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      A Model for ex vivo Renal Angiogenesis

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          Attempts to study renal angiogenesis have been hampered by the lack of an appropriate model. Here we present data on a successful ex vivo culture of renal medullary explants in three-dimensional collagen 1 or Matrigel lattices and characterize the dynamics of capillary formation by sprouting endothelial cells. Initially, endothelial cells represented 71 ± 3% among the sprouting cells, but within a week growing capillaries were comprised exclusively of endothelial cells. The quantitative analysis showed that the number of sprouting capillaries progressively increased until 12 days in culture, after which capillaries underwent involution. Occasional formation of glomeruloid bodies was noted. Capillaries were characterized by a well-defined lumen, whereas glomeruloid bodies showed cellular debris occupying the luminal space. In view of the existing controversy regarding angiogenic competence in diabetic nephropathy, we applied this ex vivo culture system to Zucker diabetic rat model of diabetes mellitus. Comparative analysis of capillary sprouting in Zucker diabetic fat and lean nondiabetic control rats showed no differences in angiogenic properties of renal explants obtained at the age of 11 weeks. However, when kidneys were obtained from rats at age of 21 weeks, the capillary sprouting was significantly reduced in Zucker diabetic rats compared to age-matched lean rats. The rate of capillary involution was unaffected in Zucker diabetic rats. In conclusion, the data presented herein delineate the first successful ex vivo model of angiogenesis initiated from the renal medullary explants of adult rats and provide evidence of impaired angiogenesis in Zucker diabetic rats with the established, but not with incipient diabetes mellitus.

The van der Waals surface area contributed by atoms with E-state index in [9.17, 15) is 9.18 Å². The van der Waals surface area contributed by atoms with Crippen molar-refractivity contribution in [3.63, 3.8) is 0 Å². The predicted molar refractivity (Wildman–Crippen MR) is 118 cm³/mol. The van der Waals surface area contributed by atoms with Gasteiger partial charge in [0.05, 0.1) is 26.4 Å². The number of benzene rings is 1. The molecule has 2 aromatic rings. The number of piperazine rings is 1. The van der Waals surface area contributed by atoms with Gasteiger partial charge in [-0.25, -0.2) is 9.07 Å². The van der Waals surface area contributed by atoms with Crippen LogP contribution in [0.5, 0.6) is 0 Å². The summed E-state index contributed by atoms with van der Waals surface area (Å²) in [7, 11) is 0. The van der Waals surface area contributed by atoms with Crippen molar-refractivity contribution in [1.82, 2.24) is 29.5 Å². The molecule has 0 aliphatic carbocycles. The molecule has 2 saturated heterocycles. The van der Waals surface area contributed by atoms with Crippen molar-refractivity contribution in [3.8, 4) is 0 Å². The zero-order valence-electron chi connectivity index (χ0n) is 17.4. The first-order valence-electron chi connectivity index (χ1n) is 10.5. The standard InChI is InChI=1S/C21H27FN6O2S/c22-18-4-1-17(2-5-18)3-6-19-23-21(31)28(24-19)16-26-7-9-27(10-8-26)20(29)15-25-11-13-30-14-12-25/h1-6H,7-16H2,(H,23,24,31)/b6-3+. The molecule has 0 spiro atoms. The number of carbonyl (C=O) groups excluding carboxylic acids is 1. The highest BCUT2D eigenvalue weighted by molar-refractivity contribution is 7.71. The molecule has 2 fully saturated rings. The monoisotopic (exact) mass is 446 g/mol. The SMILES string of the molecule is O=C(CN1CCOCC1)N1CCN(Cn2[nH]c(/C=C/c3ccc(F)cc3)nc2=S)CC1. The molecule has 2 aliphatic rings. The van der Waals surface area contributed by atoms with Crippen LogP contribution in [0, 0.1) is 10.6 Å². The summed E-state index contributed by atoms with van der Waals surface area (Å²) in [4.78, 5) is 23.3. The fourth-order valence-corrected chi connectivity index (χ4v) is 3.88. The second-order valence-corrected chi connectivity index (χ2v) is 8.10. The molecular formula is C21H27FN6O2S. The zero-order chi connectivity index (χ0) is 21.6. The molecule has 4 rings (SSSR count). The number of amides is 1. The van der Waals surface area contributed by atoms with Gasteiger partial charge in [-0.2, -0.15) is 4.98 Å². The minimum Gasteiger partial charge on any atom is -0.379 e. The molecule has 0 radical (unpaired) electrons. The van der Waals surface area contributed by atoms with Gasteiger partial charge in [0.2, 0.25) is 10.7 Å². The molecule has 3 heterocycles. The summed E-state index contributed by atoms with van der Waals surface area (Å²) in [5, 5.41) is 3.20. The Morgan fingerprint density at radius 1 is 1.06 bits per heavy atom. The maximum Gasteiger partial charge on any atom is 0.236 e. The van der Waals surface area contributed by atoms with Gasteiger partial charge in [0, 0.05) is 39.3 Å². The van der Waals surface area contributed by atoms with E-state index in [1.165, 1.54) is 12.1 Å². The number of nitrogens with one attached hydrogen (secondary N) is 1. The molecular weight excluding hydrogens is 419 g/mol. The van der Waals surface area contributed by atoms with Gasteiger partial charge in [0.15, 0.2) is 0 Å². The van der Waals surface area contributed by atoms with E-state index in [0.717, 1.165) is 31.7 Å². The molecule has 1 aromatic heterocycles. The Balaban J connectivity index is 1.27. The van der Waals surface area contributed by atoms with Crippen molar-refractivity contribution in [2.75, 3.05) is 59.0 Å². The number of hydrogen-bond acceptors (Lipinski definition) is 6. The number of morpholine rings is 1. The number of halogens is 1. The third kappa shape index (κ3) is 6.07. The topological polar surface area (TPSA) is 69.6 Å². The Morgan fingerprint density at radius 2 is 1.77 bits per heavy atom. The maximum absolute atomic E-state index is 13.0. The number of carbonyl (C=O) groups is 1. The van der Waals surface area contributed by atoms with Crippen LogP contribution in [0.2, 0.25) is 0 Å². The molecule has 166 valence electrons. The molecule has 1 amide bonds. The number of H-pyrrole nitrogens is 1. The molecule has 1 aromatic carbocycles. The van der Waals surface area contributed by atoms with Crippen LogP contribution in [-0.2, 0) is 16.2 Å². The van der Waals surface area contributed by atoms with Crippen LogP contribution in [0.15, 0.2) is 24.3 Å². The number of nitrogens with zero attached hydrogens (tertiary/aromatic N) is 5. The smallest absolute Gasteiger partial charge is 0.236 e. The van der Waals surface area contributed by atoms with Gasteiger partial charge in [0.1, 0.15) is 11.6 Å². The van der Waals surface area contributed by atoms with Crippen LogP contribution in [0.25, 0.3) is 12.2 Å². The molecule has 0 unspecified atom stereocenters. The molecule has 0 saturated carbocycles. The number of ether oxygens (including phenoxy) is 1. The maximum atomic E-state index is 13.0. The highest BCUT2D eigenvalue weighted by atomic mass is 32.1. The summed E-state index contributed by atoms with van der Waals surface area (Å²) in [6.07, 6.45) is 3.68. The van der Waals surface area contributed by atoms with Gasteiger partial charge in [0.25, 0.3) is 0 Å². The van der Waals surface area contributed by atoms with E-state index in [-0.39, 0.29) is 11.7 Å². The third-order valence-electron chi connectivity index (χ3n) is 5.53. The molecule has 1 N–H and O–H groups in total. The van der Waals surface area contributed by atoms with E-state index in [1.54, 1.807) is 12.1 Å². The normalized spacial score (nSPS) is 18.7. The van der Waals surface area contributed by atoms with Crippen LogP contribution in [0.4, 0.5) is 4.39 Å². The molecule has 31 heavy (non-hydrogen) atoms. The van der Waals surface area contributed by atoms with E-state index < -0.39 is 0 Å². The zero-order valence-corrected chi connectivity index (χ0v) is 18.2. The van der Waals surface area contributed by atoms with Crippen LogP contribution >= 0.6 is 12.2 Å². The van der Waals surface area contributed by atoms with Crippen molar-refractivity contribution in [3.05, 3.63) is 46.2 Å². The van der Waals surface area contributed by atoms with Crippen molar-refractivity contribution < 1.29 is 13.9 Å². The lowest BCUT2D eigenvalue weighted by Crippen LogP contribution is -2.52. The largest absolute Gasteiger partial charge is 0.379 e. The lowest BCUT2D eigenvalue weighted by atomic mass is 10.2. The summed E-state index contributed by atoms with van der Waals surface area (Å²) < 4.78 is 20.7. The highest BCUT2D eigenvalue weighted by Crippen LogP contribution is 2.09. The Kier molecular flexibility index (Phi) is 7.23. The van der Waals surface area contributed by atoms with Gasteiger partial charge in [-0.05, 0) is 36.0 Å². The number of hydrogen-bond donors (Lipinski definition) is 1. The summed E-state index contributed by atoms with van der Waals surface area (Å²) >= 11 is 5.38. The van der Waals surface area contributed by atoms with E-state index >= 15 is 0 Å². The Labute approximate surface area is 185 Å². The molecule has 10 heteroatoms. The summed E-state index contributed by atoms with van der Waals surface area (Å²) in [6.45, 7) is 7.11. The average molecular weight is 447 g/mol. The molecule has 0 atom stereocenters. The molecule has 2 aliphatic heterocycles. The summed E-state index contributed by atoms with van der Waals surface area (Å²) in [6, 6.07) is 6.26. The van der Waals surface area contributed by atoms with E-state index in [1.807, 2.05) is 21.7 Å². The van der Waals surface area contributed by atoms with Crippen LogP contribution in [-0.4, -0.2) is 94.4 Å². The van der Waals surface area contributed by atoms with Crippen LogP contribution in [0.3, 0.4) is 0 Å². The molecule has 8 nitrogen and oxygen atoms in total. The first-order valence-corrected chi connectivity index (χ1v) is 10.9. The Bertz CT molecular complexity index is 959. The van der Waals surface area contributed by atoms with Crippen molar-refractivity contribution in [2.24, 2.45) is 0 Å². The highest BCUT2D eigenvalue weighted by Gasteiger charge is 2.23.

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          In vitro rapid organization of endothelial cells into capillary-like networks is promoted by collagen matrices

          We have studied the behavior of cloned capillary endothelial cells grown inside a three dimensional collagen matrix. Cell monolayers established on the surface of collagen gels were covered with a second layer of collagen. This induced the monolayers of endothelial cells to reorganize into a network of branching and anastomosing capillary-like tubes. As seen by electron microscopy, the tubes were formed by at least two cells (in transverse sections) delimiting a narrow lumen. In addition, distinct basal lamina material was present between the abluminal face of the endothelial cells and the collagen matrix. These results showed that capillary endothelial cells have the capacity to form vessel-like structures with well-oriented cell polarity in vitro. They also suggest that an appropriate topological relationship of endothelial cells with collagen matrices, similar to that occurring in vivo, has an inducive role on the expression of this potential. This culture system provides a simple in vitro model for studying the factors involved in the formation of new blood vessels (angiogenesis).

            Author and article information

            Nephron Exp Nephrol
            Cardiorenal Medicine
            S. Karger AG
            January 2003
            17 November 2004
            : 93
            : 1
            : e46-e52
            aDepartment of Medicine, Renal Research Institute, New York Medical College, Valhalla, N.Y., bDivision of Cardiology, Department of Medicine, State University of New York, Stony Brook, N.Y., and cDepartment of Pathology, Yale University School of Medicine, New Haven, Conn., USA
            66653 Nephron Exp Nephrol 2003;93:e46–e52
            © 2003 S. Karger AG, Basel

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            Page count
            Figures: 8, References: 26, Pages: 1
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            Original Paper

            Cardiovascular Medicine, Nephrology

            Diabetes mellitus, Angiogenesis, Kidney explants


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